Are Cameron White’s fears for Australian cricket justified?

Date: February 3, 2017 / Posted by Glenn Mitchell

Cameron White stuck his head above the parapet this week and Trevor Hohns was quick to take a shot.

White complained that the national selectors were no longer taking Sheffield Shield and domestic one-day performances into account when choosing national sides.

“Right now, it seems that the Australian team at some stages is a development team”, White said in an interview on RSN. “For me, playing for Australia isn’t about getting a chance to develop. Domestic cricket is where that happens. You can get picked to play for Australia in any format out of the Big Bash, really. It doesn’t make sense.

“I’m a little worried, to be honest, about the importance the selectors are putting on domestic cricket. It worries me for the future of Australian cricket”.

White’s comments came after he was overlooked for the current three-match Chappell-Hadlee one-day series in New Zealand.

Hohns, the chairman of selectors, did not take kindly to White’s assertions. “Cameron has had plenty of opportunities in the past and it’s probably fair to say he performed okay without being earth shattering”, was Hohns response.

Those opportunities amounted to 88 ODIs and four Test matches. White’s first international appearance – an ODI against an ICC World XI at Docklands Stadium in Melbourne in October 2005 – came at the age of 22.

His debut occurred during that brief period when the ICC allowed for player substitutions during a match, with White being subbed into the game at the expense of Damien Martyn during the ICC World XI’s innings.

White may have been only 22 at the time of his ODI debut but by that stage he had already racked up 30 appearances in the domestic one-day competition.

In those 30 games he scored 349 runs at 17.4, with one half-century, and claimed 28 wickets at 29.1. It was his bowling that got him the nod as he batted no higher than number seven in his first 13 ODIs.

In the end, White’s 88 ODIs netted 2037 runs at 34.5 with two centuries and 11 fifties. As his career developed he effectively gave up bowling, finishing with 12 wickets at 29.3.

Fast forward to this summer and White was the leading run-scorer in the Matador Cup, compiling 457 runs at 76.2 with two centuries and a strike rate of 99. He only sent down two overs.

At 33 years of age he was overlooked for the current New Zealand tour with the selectors going for 21-year-old Queenslander, Sam Heazlett. Before packing his bags for New Zealand, Heazlett had played just five List A games.

All of them came in September last year in what was dubbed a Quadrangular A-Team One-Day Series in Queensland.

The series featured Australia A, South Africa A, India A and an Australian National Performance Squad. It was for the latter that Heazlett played, scoring 289 runs at 72.2.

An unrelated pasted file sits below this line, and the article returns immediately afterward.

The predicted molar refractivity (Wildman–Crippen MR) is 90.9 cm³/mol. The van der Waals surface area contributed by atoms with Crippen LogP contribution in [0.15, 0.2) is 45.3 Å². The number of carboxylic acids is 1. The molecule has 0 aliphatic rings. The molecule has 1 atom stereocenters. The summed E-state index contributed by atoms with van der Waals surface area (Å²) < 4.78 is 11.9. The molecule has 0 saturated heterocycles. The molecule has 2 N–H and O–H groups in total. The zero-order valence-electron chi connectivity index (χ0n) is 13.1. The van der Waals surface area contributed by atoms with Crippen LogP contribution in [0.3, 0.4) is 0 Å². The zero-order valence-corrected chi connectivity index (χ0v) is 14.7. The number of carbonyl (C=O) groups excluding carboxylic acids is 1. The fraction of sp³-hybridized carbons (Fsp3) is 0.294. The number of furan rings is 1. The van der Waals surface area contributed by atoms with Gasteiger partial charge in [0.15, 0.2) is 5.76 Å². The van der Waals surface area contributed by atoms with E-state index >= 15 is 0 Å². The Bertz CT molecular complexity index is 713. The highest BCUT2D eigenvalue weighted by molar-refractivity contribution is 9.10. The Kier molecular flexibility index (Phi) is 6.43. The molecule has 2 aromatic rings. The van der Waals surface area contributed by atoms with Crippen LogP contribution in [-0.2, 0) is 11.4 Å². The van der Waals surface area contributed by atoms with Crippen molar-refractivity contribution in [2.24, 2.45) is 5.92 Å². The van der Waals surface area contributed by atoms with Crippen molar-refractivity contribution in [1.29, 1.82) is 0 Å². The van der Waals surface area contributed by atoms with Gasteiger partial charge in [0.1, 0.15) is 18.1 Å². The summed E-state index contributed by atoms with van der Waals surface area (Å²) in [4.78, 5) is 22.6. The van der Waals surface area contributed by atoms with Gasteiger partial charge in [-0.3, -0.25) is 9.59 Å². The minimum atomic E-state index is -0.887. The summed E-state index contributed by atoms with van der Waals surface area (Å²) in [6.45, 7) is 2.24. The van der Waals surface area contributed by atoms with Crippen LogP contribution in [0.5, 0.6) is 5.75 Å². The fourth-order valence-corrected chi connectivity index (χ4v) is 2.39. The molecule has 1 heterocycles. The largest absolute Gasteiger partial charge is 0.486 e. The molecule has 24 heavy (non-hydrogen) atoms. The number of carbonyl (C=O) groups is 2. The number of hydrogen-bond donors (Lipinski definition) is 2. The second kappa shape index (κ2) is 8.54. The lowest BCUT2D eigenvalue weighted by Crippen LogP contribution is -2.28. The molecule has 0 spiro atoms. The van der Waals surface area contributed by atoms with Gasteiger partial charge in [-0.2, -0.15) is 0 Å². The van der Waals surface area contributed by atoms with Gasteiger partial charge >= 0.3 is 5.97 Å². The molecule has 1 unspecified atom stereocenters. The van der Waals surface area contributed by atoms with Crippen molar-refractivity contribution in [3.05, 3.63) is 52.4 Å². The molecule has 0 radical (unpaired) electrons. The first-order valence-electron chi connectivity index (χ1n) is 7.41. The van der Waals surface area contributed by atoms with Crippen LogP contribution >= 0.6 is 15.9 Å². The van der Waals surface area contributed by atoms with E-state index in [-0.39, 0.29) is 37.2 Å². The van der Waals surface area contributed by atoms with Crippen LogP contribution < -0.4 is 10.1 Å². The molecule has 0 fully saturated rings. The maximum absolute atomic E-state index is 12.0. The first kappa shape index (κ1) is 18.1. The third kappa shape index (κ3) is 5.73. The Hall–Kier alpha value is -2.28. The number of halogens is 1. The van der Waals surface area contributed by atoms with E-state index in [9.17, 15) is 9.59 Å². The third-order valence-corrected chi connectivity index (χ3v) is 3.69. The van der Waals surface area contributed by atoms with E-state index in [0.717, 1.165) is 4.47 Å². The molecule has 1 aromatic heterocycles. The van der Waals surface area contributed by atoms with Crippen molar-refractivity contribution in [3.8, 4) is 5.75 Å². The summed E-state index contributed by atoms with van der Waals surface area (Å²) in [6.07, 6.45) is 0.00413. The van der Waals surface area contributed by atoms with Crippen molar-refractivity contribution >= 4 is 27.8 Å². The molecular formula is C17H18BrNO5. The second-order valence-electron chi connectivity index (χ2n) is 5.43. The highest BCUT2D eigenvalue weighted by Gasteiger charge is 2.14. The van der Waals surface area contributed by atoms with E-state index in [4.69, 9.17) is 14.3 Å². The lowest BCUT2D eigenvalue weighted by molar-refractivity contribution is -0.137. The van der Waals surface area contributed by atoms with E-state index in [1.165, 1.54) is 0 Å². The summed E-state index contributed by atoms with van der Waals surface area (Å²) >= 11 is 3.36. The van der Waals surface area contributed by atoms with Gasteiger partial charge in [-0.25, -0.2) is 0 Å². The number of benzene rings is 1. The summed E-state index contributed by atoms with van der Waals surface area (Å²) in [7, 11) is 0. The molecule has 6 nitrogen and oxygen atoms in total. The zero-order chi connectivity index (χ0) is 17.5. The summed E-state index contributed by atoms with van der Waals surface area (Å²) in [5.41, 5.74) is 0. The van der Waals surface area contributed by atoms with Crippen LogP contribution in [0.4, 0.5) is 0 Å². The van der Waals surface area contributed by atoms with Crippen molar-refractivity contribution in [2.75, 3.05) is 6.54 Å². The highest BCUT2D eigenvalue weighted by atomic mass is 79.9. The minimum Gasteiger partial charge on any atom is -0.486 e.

He was forced to retire hurt with a thigh injury during his last innings in the quadrangular series. That injury ruled him out of October’s Matador Cup.

His selection in the squad, without having played a one-day game for his state, was one nobody saw coming.

Former Australian fast bowler Stuart Clark was one who voiced his concerns about his call-up when interviewed on the Big Sports Breakfast radio show. “I don’t know how you come up with that selection. Personally, I don’t like that sort of collection. You’ve got a lot of guys running around playing first-class cricket and you go, ‘Hang on, why are they not getting an opportunity?’ But the selectors have obviously seen someone and thought, ‘Well this guy’s a player of the future, let’s get him into the series’. But I’m uncomfortable with that.”

Aside from White, several other players who had dominant Matador Cup campaigns were overlooked – Moises Henriques (414 at 69.0), Daniel Hughes (386 at 64.3) and Player of the Tournament (271 at 45.2).

The selection of Heazlett for the series against the Black Caps was made even more unusual given the absence of the experience trio of Steve Smith, David Warner and Usman Khawaja.

When skipper Matthew Wade was ruled out of the opening match of the series in Auckland, Heazlett was called in for his international debut – he was dismissed for four.

Heazlett’s debut came hot on the heels of 22-year-old Billy Stanlake’s international call-up.

Like his Queensland teammate he too missed the Matador Cup through injury. He played his maiden ODI against Pakistan at Brisbane last month on the back of four career List A matches. He is currently in New Zealand as well.

Australia, like all nations, have always had speculative selections.

Matthew Renshaw was a highly successful one during Test summer of a very limited first-class background. Shane Warne was perhaps the most outstanding speculative choice we have seen.

This summer there have been several, with Heazlett the most unusual having never played at the level he was chosen for for his own state.

Clearly, the likes of White are not happy with such choices. He will doubtless not be alone in his convictions.

On the flip side, Michael Klinger has been selected to make his international debut at the age of 36 in the T20 series against Sri Lanka later this month.

It will be interesting to see which way Australia heads in the future with respect to its Test and ODI selections.

Will see more debuts handed to the likes of Heazlett and Stanlake or will see White’s fears allayed with more players who have done the hard yards being rewarded?

First published on The Roar – theroar.com.au – on 3 February 2017, soliciting 81 comments